With Joy!

A version of this sermon was preached at 8:15 and 9 services. The amazing Children’s Pageant was at the 10:30 and can be found here.

Salvation is a well you can draw from.

That’s a lovely image. When the world leaves us parched. When negativity rears its head in the office, in the HOA, in the headlines… when we are struck and thirsting for something other than the bitter taste this thing we’re facing has left us with… We have a well. And we can go to that well with joy.

In his Introduction to Joy, Rob Bell states that “If you want joy, lower the bar.”[1]

I love that video because it’s largely just going through all the photos Rob has taken with his phone. There’s a picture of a guy on the beach, juggling, in short shorts, no shirt, and black socks sandals. It’s a bizarre photo when you think about the choices that guy made. That brings Rob joy.

Or how there’s a car parked in the driveway a few doors down from him. There’s moss growing on the tires. There’s lichen on the windows. This car hasn’t moved in at least a decade. But now it holds a sort of beauty. The fading colors mixed with the green of the moss, mixed with the surrounding landscape. There’s a beauty there that brings Rob joy.

If you want joy, lower the bar. God has placed interesting things and neighbors all around us. Our salvation is hidden in plain sight all around. If you want to see it, just lower your expectations. If we walk around with our hand out asking for an apple and someone gives us lemons… it would be a mistake to throw the lemon away. Sure, it isn’t want we expected, but it might be what we needed. We are the most adaptive species on the planet. The world has everything we need in it. From the trees, we make our houses. From the metal ore in the ground, we make all sorts of things like cars, airplanes, and air conditioners. We’ve developed the phone and the computer and put them together with a smart phone. It’s not maybe what the inventors set out to do, but they were able to lower the bar and take joy in the work.

The Israelites weren’t looking to be conquered by Babylon. Yet here they are in Exile. And deep in that exile, when all seems hopeless…. The prophet Isaiah speaks these words of hope.

Do the people want to be there? No. But the Prophet states, circumstances aren’t in charge. Circumstances aren’t your salvation. Your salvation is God. Surely God is my salvation. I shall trust and not be afraid. And that salvation does not depend on your context or your latest emotion, it is a well that never runs out.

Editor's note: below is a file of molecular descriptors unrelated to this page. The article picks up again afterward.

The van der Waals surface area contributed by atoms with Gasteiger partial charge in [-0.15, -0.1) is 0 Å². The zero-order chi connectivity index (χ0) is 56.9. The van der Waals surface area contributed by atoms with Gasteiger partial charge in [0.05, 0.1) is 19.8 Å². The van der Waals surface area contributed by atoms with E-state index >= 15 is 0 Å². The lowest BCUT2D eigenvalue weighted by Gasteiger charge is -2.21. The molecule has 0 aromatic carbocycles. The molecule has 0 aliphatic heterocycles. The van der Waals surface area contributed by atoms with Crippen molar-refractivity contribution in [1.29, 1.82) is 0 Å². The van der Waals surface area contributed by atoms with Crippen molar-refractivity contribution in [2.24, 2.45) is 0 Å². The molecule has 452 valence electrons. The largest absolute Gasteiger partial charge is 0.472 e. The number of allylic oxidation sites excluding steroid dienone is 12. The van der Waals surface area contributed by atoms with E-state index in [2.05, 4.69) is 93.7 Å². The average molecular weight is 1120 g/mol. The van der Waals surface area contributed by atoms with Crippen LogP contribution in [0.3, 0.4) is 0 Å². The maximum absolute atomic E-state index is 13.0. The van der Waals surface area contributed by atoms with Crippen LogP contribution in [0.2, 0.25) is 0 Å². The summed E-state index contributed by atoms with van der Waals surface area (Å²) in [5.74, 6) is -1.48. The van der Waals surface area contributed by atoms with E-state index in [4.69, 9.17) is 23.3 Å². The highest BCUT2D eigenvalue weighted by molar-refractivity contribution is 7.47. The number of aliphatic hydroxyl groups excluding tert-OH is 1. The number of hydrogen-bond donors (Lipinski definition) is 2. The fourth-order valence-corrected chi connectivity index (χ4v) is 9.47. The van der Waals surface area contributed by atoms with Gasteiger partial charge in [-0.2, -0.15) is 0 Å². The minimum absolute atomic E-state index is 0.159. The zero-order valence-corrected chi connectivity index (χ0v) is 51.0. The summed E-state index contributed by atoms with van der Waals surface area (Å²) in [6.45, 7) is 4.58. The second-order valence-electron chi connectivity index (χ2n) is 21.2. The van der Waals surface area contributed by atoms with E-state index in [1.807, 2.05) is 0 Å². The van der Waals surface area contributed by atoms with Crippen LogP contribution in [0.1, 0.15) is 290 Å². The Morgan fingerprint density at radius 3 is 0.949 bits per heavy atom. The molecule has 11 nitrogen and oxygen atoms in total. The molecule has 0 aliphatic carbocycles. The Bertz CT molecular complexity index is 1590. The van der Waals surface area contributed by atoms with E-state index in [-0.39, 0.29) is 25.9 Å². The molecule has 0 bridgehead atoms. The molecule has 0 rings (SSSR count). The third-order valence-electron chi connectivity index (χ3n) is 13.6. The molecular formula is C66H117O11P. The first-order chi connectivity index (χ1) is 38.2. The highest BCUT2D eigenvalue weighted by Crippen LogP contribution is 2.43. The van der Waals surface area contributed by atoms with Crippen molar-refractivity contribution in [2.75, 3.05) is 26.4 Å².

Salvation is not swayed, it is freely offered at all times. God is unchanging in this. Being unchanging within swirling emotions is a psychological term coined called Differentiation.  Edwin Friedman states that someone who is differentiated is someone who has clarity about his or her own life goals, and, therefore, someone who is less likely to become lost in the anxious emotional processes swirling about…. is someone who can separate while still remaining connected, and therefore can maintain a modifying, non-anxious, and sometimes challenging presence.

The principles of being differentiated is that:

  • You keep your function and don’t let the crisis become the axis around which your world revolves.
  • Develop a support system outside of the work system such as professional helpers, family and friends.
  • Stay focused on long-term goals
  • Practice deep breathing, prayer, or meditation
  • Listen to your body
  • Avoid gossip
  • Loosen up through humor
  • Ask new questions to find new information[2]

This is what the prophet is doing: while everyone else’s world is revolving around the crisis, there is a well of salvation. With joy, the people of God can draw from that well.

That is how we got the song Joy to the World! If the two authors had listened to the crisis that surrounded them, they wouldn’t have produced this anthem of joy!

The first author of Joy to The World was Isaac Watts, both in 1674. Watts, according to Ace Collins, had a rebellious nature that questioned everything and was never content with the status quo.[3] Watts complained that the standards sung in his church were a drag, so his father said, “You don’t like it, write new songs.”